HAVANA (Reuters) - In the face of global panic over the coronavirus pandemic, Cuba’s Communist government has urged calm, saying stress weakens the immune system, and has taken more time than its Caribbean neighbors to introduce drastic measures as it touts the strength of its health system.
The government has suspended large cultural and sporting events, and on Friday said it would start barring entry to tourists. But so far it has steered clear of ordering workers and students to remain at home.
Cuba is renowned for its preparedness in advance of natural disasters such as epidemics and for its medical prowess. It sends its doctors to health crises around the world, including the Ebola outbreak in West Africa in 2014-2016.
With the world’s highest ratios of physicians to population, according to the World Bank, Cuba has tens of thousands of doctors as well as medicine students going door-to-door to monitor local communities.
“Closing the centers for work and teaching create a situation of tension and stress that is known to diminish the body’s immune system,” the Health Ministry’s epidemiology chief, Francisco Durán García, said on state-run TV this week.
President Miguel Diaz-Canel, in a televised roundtable on Friday, said: “There must be neither panic nor overconfidence.”
Cuban officials have said the island’s hot climate could slow propagation of the virus - although the theory remains unproven - and a state-run tourism agency even promoted the island as a safe destination at the start of the crisis.
Cuba has also boasted that it produces a drug that helped curb the coronavirus outbreak in China, although some experts doubted whether it was effective as a mass treatment.
Cuba has the “manpower, the drugs, and a proven and effective approach to face health challenges,” the Foreign Ministry’s general director for U.S. affairs, Carlos Fernandez de Cossio, tweeted.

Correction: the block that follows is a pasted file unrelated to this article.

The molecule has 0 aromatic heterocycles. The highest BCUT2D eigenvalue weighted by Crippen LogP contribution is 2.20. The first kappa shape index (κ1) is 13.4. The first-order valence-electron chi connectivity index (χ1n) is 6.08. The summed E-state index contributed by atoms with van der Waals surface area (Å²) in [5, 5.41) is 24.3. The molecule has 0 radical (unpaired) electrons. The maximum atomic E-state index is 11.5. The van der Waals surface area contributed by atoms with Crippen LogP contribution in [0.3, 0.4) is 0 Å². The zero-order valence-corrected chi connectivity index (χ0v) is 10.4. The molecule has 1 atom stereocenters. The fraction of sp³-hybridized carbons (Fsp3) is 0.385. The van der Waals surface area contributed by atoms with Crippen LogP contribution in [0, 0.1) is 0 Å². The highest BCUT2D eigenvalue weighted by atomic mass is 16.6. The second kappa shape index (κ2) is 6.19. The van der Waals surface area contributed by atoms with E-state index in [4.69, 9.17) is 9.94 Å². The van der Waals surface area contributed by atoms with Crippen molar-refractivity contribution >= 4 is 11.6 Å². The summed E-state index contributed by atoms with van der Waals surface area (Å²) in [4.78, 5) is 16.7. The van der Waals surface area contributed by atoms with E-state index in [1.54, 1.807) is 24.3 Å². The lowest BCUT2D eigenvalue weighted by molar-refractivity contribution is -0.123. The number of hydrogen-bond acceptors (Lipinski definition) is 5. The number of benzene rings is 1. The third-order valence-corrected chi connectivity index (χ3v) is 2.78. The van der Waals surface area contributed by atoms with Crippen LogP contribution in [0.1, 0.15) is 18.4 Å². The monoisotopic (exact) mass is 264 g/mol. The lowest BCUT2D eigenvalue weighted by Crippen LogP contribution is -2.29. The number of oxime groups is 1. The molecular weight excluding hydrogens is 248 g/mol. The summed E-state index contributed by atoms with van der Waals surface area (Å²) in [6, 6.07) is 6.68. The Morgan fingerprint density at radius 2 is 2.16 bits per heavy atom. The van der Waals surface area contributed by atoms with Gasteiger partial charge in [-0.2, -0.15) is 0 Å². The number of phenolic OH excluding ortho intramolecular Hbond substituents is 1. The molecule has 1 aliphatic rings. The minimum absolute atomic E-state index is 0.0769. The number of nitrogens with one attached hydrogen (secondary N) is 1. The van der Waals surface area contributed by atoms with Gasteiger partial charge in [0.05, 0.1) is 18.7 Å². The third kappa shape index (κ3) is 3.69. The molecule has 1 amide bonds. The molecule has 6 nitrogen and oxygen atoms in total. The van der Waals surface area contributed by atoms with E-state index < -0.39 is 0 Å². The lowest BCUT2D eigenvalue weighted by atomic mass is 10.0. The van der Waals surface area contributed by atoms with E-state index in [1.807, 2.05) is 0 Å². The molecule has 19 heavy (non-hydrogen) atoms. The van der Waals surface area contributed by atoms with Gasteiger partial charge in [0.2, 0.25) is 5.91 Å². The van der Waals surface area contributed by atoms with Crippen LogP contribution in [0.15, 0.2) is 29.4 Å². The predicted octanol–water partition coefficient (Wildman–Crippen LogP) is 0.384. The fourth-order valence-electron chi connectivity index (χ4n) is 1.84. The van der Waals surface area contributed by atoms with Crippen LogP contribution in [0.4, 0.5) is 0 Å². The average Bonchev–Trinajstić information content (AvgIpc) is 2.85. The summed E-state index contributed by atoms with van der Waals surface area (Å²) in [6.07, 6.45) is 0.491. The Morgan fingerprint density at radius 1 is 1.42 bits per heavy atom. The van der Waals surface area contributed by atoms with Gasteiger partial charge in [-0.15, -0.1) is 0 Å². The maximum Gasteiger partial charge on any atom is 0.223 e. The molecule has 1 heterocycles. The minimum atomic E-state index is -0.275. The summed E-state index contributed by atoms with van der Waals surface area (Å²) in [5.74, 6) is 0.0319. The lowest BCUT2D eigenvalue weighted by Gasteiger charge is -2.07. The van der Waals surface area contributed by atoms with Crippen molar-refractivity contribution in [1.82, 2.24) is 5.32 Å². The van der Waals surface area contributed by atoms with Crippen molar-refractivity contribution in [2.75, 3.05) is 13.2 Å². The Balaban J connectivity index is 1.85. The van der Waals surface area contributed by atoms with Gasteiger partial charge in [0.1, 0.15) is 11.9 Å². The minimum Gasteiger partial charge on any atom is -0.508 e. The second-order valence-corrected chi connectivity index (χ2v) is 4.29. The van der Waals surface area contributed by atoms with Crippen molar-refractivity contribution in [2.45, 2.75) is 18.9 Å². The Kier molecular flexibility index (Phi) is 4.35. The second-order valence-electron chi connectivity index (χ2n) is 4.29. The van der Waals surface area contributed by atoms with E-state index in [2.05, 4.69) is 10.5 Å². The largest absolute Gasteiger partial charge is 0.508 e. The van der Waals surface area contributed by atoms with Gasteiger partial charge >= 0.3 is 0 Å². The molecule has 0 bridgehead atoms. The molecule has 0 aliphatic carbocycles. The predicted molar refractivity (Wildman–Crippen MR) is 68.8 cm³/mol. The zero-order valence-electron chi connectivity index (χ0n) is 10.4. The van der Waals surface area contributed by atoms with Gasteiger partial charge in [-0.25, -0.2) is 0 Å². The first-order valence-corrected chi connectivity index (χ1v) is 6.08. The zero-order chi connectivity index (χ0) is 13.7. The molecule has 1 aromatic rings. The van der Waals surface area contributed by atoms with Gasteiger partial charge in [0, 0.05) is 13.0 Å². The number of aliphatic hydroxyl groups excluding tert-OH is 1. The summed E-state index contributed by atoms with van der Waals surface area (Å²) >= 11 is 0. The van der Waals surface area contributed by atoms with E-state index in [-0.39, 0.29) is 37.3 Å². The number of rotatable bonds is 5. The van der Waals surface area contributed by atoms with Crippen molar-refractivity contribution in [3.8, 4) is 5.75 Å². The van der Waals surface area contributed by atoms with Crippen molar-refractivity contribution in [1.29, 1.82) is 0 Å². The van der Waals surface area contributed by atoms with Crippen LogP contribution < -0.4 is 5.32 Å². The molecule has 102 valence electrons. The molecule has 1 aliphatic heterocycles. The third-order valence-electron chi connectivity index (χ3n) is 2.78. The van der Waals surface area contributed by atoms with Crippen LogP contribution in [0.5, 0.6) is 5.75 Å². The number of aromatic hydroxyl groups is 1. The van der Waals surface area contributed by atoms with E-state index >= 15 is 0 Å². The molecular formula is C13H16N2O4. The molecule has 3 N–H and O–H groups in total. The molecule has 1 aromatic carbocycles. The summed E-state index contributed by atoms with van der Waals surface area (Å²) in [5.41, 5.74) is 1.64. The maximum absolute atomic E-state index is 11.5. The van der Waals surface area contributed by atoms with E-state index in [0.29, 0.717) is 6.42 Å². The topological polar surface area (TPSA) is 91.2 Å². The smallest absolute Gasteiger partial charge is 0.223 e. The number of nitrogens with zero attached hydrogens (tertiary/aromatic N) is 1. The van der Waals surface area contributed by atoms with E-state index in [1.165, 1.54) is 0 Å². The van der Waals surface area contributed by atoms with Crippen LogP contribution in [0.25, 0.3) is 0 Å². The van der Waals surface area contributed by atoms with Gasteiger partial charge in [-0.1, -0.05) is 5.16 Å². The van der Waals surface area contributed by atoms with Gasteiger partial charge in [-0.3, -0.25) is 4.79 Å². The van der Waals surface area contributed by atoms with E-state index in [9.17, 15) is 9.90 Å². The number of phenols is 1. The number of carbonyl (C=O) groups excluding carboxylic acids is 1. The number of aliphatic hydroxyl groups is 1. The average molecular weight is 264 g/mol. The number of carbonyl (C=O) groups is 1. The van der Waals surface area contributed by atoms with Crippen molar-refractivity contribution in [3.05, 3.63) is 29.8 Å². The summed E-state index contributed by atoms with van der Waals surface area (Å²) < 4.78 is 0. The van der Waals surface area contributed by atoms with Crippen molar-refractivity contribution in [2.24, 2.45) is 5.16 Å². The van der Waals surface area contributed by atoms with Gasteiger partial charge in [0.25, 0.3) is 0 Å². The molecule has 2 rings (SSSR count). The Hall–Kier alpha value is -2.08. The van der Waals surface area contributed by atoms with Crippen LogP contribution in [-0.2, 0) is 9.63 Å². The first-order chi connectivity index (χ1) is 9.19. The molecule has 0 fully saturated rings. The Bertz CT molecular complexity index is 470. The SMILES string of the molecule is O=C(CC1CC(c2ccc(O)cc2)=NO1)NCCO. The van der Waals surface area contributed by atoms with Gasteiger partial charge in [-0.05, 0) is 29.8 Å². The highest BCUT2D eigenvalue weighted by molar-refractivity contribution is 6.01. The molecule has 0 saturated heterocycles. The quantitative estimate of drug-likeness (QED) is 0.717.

Many Cubans trust authorities’ assurances that they have the situation under control, in a country where the state has a monopoly of mass media. But some are concerned about the decision to keep schools and workplaces open.
Others criticized the government for not barring entry to tourists earlier. Increased internet access on the island has generated more concern as citizens have been able to evaluate other countries’ approaches.
Cuba also has the oldest population in Latin America, and the elderly tend to be more vulnerable because they have weaker immune systems.
On Wednesday, authorities reported the first death from the coronavirus in Cuba, a 61-year-old Italian tourist. The number of cases has steadily risen over the past week to 21 confirmed and 716 hospitalized on suspicion of having the virus.
“It will be difficult because we live from tourism, but health comes first,” said Luis Rodriguez, 48, who drives a “coco taxi” - a three-wheeled scooter under an egg-shaped booth - in Havana.
While life in Havana has continued much as normal, some private business owners have chosen to suspend operations.
“We are closing next week because we cannot be a place for the virus to propagate,” said Nelson Rodriguez Tamayo, owner of a buzzing cafe in the colonial Old Havana. “We are thinking about doing delivery”.
Others are keeping their children at home.
Diaz-Canel called on Cubans on Friday to start practicing social distancing, to avoid crowds and trips on public transport at peak hours, and cancel social outings.
“Something very difficult due to Cubans’ nature, but very necessary, is the elimination of effusive greetings,” he said. “No kisses or hugs and greetings at a prudent distance until the epidemic passes by.”
The president said Cuba could take “more severe” measures in coming days or even hours, depending on the spread of the virus.
He also urged Cubans to practice better hygiene.
But many Cubans worry about the lack of protective equipment and hygiene products in a country under U.S. sanctions, which faces shortages of many basic goods.
Adequate hand-washing is also problematic for many who face sporadic outages of running water, and Cuba is recommending that citizens make their own face masks.
Shortages mean Cubans have to typically spend hours in queues when they go shopping, complicating social distancing.
“There is no way to shop online here, so if I don’t queue up how do I get by?” asked Eddy Zamora, 36, queuing outside a supermarket. “And I don’t have the money to stock up.”
Reporting by Sarah Marsh; Additional reporting by Nelson Acosta; Editing by David Gregorio and Leslie Adler